I’m not sure if this is by accident or on purpose, but the New York Times yesterday proposed advanced judicial review of a huge swath of targeting in warfare against terrorist groups.
Consider the first paragraph of yesterday’s Times editorial, which is entitled “A Court for Targeted Killings“:
No American prosecutor can imprison or execute someone except on the orders of a judge or jury. That fundamental principle applies no less to the suspected terrorists that the executive branch chooses to kill overseas, particularly in the case of American citizens.
There are no dramatic factual errors in this editorial to joke about, but this paragraph describes a truly radical ideas. Most of the proposals floated for a so-called “Drone Court” have been limited to the targeting of citizens or limited to targeting outside of hot conflict zones. The Times, by contrast, starts with the notion that the fundamental principle that “someone” can’t be killed “except on the orders of a judge or jury” applies “no less to the suspected terrorists that the executive branch chooses to kill overseas.” The only distinction between the citizen and the non-citizen in the newspaper’s formulation of things lies in intensification. The principle applies “no less” to the non-citizen, but—mathematical incoherence aside—it applies “particularly” “no less” to the citizen. The principle, what’s more, is not geographically limited in any way. On its face, it covers all targeting of terrorists overseas.
Subsequent references to the court in the editorial do not limit the principle:
A growing number of lawmakers and experts are beginning to recognize that some form of judicial review is necessary for these killings [of terrorist suspects overseas], usually by missiles fired from unmanned drones.
. . .
A special court, which we first proposed in a 2010 editorial, would be an analogue to the Foreign Intelligence Surveillance Court that Congress set up in 1978. If the administration has evidence that a suspect is a terrorist threat to the United States, it would have to present that evidence in secret to a court before the suspect is placed on a kill list.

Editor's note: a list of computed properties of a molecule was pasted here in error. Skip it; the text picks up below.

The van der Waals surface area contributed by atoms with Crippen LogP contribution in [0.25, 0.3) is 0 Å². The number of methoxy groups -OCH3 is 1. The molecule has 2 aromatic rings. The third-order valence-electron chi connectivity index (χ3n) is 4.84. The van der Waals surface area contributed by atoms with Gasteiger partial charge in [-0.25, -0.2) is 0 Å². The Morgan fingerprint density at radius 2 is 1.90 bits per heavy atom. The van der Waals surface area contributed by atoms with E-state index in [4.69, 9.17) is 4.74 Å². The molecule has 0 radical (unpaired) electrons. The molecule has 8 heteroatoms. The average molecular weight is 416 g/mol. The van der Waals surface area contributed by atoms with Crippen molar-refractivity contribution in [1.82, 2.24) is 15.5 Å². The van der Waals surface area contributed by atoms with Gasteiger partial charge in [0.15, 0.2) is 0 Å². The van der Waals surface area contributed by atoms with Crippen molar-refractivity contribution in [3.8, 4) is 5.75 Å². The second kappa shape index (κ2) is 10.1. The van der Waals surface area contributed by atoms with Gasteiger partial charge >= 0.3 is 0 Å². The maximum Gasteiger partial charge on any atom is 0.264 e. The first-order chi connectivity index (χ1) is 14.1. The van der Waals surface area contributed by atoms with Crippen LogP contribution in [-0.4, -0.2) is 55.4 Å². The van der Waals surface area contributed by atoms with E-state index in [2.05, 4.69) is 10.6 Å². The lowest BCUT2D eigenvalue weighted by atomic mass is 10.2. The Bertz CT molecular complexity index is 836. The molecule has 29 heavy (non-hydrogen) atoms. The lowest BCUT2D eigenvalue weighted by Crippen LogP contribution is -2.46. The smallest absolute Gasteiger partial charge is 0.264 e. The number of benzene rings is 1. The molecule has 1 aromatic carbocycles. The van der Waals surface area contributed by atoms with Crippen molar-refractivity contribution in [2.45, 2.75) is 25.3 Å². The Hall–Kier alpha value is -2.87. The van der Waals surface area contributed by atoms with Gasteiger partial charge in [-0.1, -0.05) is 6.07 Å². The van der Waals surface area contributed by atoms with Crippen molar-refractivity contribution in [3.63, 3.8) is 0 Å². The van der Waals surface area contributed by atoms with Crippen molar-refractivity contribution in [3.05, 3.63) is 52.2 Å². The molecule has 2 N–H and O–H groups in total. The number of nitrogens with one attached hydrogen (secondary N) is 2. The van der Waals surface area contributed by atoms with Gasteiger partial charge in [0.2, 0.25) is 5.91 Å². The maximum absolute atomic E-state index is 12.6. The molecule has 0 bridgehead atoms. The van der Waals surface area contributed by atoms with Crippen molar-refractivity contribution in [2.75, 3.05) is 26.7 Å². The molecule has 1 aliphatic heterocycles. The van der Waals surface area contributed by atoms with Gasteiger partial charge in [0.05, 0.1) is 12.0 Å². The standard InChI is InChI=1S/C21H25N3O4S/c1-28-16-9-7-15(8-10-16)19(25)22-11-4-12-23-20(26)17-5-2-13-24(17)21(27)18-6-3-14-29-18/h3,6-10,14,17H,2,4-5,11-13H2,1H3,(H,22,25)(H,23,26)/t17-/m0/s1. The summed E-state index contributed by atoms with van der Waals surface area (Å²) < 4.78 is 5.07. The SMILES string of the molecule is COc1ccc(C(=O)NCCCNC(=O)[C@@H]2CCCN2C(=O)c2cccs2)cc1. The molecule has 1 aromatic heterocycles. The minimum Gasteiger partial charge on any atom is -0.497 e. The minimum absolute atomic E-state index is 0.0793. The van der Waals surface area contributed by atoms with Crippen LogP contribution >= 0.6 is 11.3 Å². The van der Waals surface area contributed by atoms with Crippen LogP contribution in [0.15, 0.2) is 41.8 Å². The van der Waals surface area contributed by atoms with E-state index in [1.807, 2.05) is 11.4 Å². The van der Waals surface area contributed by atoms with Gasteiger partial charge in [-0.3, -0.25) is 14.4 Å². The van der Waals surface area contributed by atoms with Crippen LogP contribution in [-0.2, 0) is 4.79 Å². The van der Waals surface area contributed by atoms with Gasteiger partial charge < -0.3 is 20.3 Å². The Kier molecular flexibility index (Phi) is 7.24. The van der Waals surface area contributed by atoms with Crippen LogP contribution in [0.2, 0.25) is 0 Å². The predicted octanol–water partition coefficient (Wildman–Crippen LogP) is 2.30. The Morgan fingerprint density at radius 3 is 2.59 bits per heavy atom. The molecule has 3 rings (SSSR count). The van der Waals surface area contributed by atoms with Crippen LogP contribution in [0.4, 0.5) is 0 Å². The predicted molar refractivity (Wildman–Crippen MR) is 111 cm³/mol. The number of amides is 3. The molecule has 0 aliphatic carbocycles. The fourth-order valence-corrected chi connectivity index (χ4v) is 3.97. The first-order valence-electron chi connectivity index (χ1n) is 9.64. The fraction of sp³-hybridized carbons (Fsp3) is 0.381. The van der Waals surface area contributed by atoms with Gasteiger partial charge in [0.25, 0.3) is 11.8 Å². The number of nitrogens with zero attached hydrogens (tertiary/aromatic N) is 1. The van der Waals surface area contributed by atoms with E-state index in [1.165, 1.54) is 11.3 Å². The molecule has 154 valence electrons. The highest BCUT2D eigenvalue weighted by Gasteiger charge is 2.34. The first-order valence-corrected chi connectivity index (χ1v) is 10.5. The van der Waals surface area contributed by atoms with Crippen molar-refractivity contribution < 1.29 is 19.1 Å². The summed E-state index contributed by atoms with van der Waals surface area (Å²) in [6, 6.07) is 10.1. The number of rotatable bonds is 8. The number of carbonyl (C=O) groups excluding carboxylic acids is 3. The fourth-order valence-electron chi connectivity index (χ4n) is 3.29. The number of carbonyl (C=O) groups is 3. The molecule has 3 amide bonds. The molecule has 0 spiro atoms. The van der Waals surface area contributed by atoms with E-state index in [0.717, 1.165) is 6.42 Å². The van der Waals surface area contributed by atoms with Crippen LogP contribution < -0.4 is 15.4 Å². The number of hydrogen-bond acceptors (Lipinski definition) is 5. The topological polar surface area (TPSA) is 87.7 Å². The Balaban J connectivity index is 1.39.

. . .
Creating an even stronger court to approve targeted killings is the first step Mr. Obama can take if he is serious about bringing national security policy back under the rule of law (emphasis added).
If the Times is really contemplating a body that does not merely review due process considerations for U.S. nationals added to the target list—a tiny set of people over time—but generally reviews targeting decisions irrespective of geography, it is talking about a massive change in the rules of targeting. Just at the level of case load, the work of the court would be, uh, substantial. According to the New America Foundation, there have been 350 drone strikes in Pakistan alone since 2004—all of them presumably targeting “suspected terrorists overseas”—and that’s before we get to ground operations. Should all of these targeting decisions have been reviewed in advance in a litigation before a court?
Ironically, the Times‘s argument seems to focus only on targeted killing, which I take to mean strikes in which the target is a single individual. That formulation would seem to not cover so-called signature strikes, where the target is some group of people—perhaps individually unidentified, and thus unlisted in any specific target list—whose behavior bears some signature of enemy forces. But surely, the new Drone Court should review this sort of targeting too; after all, signature strikes are more controversial, not less, than personality strikes. And the first principle, at least as the Times articulates it, should apply at least as strongly to large numbers of suspected terrorists overseas as it does to any individual terrorist suspect, right? Come to think of it, the first principle, at least the Times‘s sweeping version of it, should apply no less on the hot battlefields than off them. If one takes the Times‘s formulation of the principle seriously, exactly which sort of targeting should not be reviewed by judges? The only hint of an answer to these questions lies in the single sentence: “The court would not be expected to approve individual drone strikes, and the executive branch would still be empowered to take emergency actions to prevent an impending attack.”
I don’t mean to mock, but the editorial offers not a whiff of humility—or even self-awareness—as it advances what would be a total revolution in the way we do targeting, a revolution based on a model of judicial pre-approval. I don’t favor a Drone Court, but there are versions of it that involve serious ideas. One of the marks of seriousness has to be including some way of limiting the universe of targeting the proposal would cover.